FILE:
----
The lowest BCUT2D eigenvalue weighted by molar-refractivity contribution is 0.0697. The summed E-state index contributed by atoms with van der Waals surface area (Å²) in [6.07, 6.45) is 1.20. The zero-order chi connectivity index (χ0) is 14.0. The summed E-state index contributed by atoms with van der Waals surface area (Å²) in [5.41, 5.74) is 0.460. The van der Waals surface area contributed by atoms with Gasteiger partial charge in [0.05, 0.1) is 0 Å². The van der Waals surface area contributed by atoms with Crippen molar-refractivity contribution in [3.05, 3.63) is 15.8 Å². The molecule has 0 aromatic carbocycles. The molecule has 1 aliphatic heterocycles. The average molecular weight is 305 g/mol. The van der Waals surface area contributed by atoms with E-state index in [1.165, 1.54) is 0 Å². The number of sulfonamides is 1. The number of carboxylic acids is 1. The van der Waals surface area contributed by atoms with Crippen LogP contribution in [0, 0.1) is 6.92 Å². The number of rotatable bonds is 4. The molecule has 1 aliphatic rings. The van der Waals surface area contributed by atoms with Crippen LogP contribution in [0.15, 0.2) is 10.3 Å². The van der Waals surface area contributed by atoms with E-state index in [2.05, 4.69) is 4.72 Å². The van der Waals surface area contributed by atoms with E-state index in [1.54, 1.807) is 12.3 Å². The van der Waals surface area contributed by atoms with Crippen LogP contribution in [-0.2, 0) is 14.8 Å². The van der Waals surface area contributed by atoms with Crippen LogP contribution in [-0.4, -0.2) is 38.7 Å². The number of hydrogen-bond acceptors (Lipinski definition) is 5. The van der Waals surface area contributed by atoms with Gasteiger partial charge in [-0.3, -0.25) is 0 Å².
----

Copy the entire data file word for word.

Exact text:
The lowest BCUT2D eigenvalue weighted by molar-refractivity contribution is 0.0697. The summed E-state index contributed by atoms with van der Waals surface area (Å²) in [6.07, 6.45) is 1.20. The zero-order chi connectivity index (χ0) is 14.0. The summed E-state index contributed by atoms with van der Waals surface area (Å²) in [5.41, 5.74) is 0.460. The van der Waals surface area contributed by atoms with Gasteiger partial charge in [0.05, 0.1) is 0 Å². The van der Waals surface area contributed by atoms with Crippen molar-refractivity contribution in [3.05, 3.63) is 15.8 Å². The molecule has 0 aromatic carbocycles. The molecule has 1 aliphatic heterocycles. The average molecular weight is 305 g/mol. The van der Waals surface area contributed by atoms with E-state index in [1.165, 1.54) is 0 Å². The number of sulfonamides is 1. The number of carboxylic acids is 1. The van der Waals surface area contributed by atoms with Crippen LogP contribution in [0, 0.1) is 6.92 Å². The number of rotatable bonds is 4. The molecule has 1 aliphatic rings. The van der Waals surface area contributed by atoms with Crippen LogP contribution in [0.15, 0.2) is 10.3 Å². The van der Waals surface area contributed by atoms with E-state index in [2.05, 4.69) is 4.72 Å². The van der Waals surface area contributed by atoms with E-state index in [1.54, 1.807) is 12.3 Å². The van der Waals surface area contributed by atoms with Crippen LogP contribution in [-0.2, 0) is 14.8 Å². The van der Waals surface area contributed by atoms with Crippen LogP contribution in [-0.4, -0.2) is 38.7 Å². The number of hydrogen-bond acceptors (Lipinski definition) is 5. The van der Waals surface area contributed by atoms with Gasteiger partial charge in [-0.3, -0.25) is 0 Å².